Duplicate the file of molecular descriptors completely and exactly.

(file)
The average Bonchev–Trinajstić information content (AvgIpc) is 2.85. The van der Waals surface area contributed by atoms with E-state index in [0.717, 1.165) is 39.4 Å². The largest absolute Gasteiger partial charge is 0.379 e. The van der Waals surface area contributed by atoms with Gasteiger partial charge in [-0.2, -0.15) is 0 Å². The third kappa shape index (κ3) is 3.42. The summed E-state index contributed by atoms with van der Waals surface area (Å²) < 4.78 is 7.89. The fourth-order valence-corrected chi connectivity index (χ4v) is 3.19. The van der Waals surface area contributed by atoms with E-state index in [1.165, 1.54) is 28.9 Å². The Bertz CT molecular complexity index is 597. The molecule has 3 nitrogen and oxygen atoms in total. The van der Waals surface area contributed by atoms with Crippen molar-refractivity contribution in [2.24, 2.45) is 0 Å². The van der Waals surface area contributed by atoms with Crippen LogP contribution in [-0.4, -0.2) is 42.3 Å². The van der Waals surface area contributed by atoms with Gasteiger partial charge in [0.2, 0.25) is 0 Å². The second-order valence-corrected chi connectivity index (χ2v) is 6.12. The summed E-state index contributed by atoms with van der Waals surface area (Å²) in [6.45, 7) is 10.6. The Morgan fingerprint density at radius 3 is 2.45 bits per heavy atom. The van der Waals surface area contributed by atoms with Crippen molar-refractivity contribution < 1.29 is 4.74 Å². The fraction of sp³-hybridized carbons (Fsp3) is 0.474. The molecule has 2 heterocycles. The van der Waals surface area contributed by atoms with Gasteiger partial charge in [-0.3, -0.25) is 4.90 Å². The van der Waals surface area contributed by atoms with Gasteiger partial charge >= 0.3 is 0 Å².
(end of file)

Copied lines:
The average Bonchev–Trinajstić information content (AvgIpc) is 2.85. The van der Waals surface area contributed by atoms with E-state index in [0.717, 1.165) is 39.4 Å². The largest absolute Gasteiger partial charge is 0.379 e. The van der Waals surface area contributed by atoms with Gasteiger partial charge in [-0.2, -0.15) is 0 Å². The third kappa shape index (κ3) is 3.42. The summed E-state index contributed by atoms with van der Waals surface area (Å²) < 4.78 is 7.89. The fourth-order valence-corrected chi connectivity index (χ4v) is 3.19. The van der Waals surface area contributed by atoms with E-state index in [1.165, 1.54) is 28.9 Å². The Bertz CT molecular complexity index is 597. The molecule has 3 nitrogen and oxygen atoms in total. The van der Waals surface area contributed by atoms with Crippen molar-refractivity contribution in [2.24, 2.45) is 0 Å². The van der Waals surface area contributed by atoms with Crippen LogP contribution in [-0.4, -0.2) is 42.3 Å². The van der Waals surface area contributed by atoms with Gasteiger partial charge in [0.2, 0.25) is 0 Å². The second-order valence-corrected chi connectivity index (χ2v) is 6.12. The summed E-state index contributed by atoms with van der Waals surface area (Å²) in [6.45, 7) is 10.6. The Morgan fingerprint density at radius 3 is 2.45 bits per heavy atom. The van der Waals surface area contributed by atoms with Crippen molar-refractivity contribution < 1.29 is 4.74 Å². The fraction of sp³-hybridized carbons (Fsp3) is 0.474. The molecule has 2 heterocycles. The van der Waals surface area contributed by atoms with Gasteiger partial charge in [-0.3, -0.25) is 4.90 Å². The van der Waals surface area contributed by atoms with Gasteiger partial charge >= 0.3 is 0 Å².